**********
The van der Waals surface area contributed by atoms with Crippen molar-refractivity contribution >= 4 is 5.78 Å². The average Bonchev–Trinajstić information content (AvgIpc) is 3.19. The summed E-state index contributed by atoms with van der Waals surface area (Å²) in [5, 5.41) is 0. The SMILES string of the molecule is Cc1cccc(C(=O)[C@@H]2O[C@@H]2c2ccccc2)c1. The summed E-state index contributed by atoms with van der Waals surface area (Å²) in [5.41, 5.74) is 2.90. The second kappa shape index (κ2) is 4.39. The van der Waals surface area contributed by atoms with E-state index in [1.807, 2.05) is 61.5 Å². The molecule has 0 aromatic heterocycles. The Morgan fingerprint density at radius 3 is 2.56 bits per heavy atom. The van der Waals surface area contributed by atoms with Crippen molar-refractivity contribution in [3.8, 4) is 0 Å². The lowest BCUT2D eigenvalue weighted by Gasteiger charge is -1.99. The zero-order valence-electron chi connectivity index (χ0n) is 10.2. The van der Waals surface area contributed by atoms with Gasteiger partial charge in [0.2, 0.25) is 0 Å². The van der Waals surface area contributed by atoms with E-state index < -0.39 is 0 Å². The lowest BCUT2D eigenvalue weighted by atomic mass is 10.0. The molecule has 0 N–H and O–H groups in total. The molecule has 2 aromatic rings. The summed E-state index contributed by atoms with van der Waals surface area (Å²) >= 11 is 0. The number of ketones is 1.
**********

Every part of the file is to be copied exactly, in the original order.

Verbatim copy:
The van der Waals surface area contributed by atoms with Crippen molar-refractivity contribution >= 4 is 5.78 Å². The average Bonchev–Trinajstić information content (AvgIpc) is 3.19. The summed E-state index contributed by atoms with van der Waals surface area (Å²) in [5, 5.41) is 0. The SMILES string of the molecule is Cc1cccc(C(=O)[C@@H]2O[C@@H]2c2ccccc2)c1. The summed E-state index contributed by atoms with van der Waals surface area (Å²) in [5.41, 5.74) is 2.90. The second kappa shape index (κ2) is 4.39. The van der Waals surface area contributed by atoms with E-state index in [1.807, 2.05) is 61.5 Å². The molecule has 0 aromatic heterocycles. The Morgan fingerprint density at radius 3 is 2.56 bits per heavy atom. The van der Waals surface area contributed by atoms with Crippen molar-refractivity contribution in [3.8, 4) is 0 Å². The lowest BCUT2D eigenvalue weighted by Gasteiger charge is -1.99. The zero-order valence-electron chi connectivity index (χ0n) is 10.2. The van der Waals surface area contributed by atoms with Gasteiger partial charge in [0.2, 0.25) is 0 Å². The van der Waals surface area contributed by atoms with E-state index < -0.39 is 0 Å². The lowest BCUT2D eigenvalue weighted by atomic mass is 10.0. The molecule has 0 N–H and O–H groups in total. The molecule has 2 aromatic rings. The summed E-state index contributed by atoms with van der Waals surface area (Å²) >= 11 is 0. The number of ketones is 1.